The UK property market has again today been given a clean bill of health, despite the doom-mongers. According to the Halifax House Price Index, prices have risen by 5.7% compared to the same quarter last year. Against the last quarter, they have risen 2.4%. Month-on-month, a slow-down has been seen of -0.9%. Today the price of the average UK house is £220,260.
General consensus of the UK property market is one of underlying strength. The UK has undergone major upheaval in the past twelve months; Stamp Duty changes, Brexit, the global economy but growth is still on an upward curve. The January ‘blip’ with a decrease in price is put down to, by many, simply the annual sluggishness of the market after Christmas.
UK Property Market Shortages
The underlying strength in the UK market appears to stem from the ongoing shortage of good housing supply. Low stock levels across the country are continuing to drive prices upwards.
Today, UK Government ministers have declared the housing market ‘broken‘. Communities Secretary Sajid Javid has set out a range of measures to help build over a quarter of a million new homes each year as part of a new housing white paper. As reported last August, the Government realistically holds the majority of the cards in terms of the UK property market. If the white paper measures (outlined below) do come to bare, more uncertainty could be brought to the market.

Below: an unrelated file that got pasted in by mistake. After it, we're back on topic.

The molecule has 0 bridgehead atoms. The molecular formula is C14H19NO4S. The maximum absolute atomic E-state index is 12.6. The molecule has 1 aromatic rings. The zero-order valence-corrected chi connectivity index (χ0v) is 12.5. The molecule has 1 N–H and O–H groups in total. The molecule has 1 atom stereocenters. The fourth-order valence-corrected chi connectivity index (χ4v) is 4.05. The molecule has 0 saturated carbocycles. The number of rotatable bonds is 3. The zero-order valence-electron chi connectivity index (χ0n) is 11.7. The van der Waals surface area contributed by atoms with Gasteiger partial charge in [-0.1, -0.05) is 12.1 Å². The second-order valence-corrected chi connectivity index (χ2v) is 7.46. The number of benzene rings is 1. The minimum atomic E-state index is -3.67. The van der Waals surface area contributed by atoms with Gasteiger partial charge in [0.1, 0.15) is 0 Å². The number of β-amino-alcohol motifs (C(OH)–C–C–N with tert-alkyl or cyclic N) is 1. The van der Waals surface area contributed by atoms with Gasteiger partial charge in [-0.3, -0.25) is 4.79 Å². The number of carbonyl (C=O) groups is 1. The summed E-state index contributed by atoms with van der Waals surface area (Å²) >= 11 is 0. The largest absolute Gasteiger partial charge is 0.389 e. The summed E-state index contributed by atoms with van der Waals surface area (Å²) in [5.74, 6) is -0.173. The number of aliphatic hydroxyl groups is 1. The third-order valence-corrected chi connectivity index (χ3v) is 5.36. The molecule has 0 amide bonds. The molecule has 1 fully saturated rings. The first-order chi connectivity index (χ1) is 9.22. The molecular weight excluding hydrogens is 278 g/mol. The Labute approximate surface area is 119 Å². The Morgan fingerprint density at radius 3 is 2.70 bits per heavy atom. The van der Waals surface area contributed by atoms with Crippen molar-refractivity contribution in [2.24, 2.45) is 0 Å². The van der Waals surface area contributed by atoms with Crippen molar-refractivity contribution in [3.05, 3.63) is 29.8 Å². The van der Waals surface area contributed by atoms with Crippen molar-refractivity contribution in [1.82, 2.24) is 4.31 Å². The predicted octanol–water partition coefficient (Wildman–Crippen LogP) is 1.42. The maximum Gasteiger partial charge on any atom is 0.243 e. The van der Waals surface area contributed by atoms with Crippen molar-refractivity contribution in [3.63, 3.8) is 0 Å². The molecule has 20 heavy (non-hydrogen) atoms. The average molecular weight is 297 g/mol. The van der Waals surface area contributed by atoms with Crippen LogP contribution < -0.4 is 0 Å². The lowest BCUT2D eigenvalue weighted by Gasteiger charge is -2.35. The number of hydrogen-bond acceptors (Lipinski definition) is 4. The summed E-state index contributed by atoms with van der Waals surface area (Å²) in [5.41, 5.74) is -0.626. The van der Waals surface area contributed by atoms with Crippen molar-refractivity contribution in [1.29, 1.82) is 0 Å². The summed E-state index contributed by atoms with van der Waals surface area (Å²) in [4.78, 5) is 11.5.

Housing white paper measures
- Make councils update local plans for housing demand
- Avoid low density housing where land is in short supply
- Cut the allowed period from planning permission to construction from three to two years
- £3bn fund to help smaller building firms, including support for off-site construction
- Introduce a lifetime ISA to help first-time buyers save for a deposit
- Allow building on green belt only in exceptional circumstances
First Time Buyers
Alongside the main index, Halifax also released it’s latest First Time Buyers Review. The number of first time buyers appears to have risen by 7% in 2016. Whilst a promising sign for the future sustainability of the housing market; it is still behind the pre-recession peak. The changes to the Government’s Help to Buy scheme will have also had an effect with new homeowners keen to lock in before the 31 December changes.
Between November and December 2016, mortgage approvals rose by 1%. Whilst the other measures of the market suggest a slight cooling, this rate is the highest observed since March 2016; just before the Stamp Duty changes were enacted. Typically, improvements within the level of mortgage approvals suggest that improved property sales will follow…
Impact on Property Management
Continued property cost inflation means that affordability remains the big question for investors. Property Management services need to remain cost-effective, with the best offering proactive asset management to maximise the Return on Investment. Some rental markets have seen a net decrease in rents achieved, placing further pressure on yield and ROI, emphasising the spotlight on property managers further.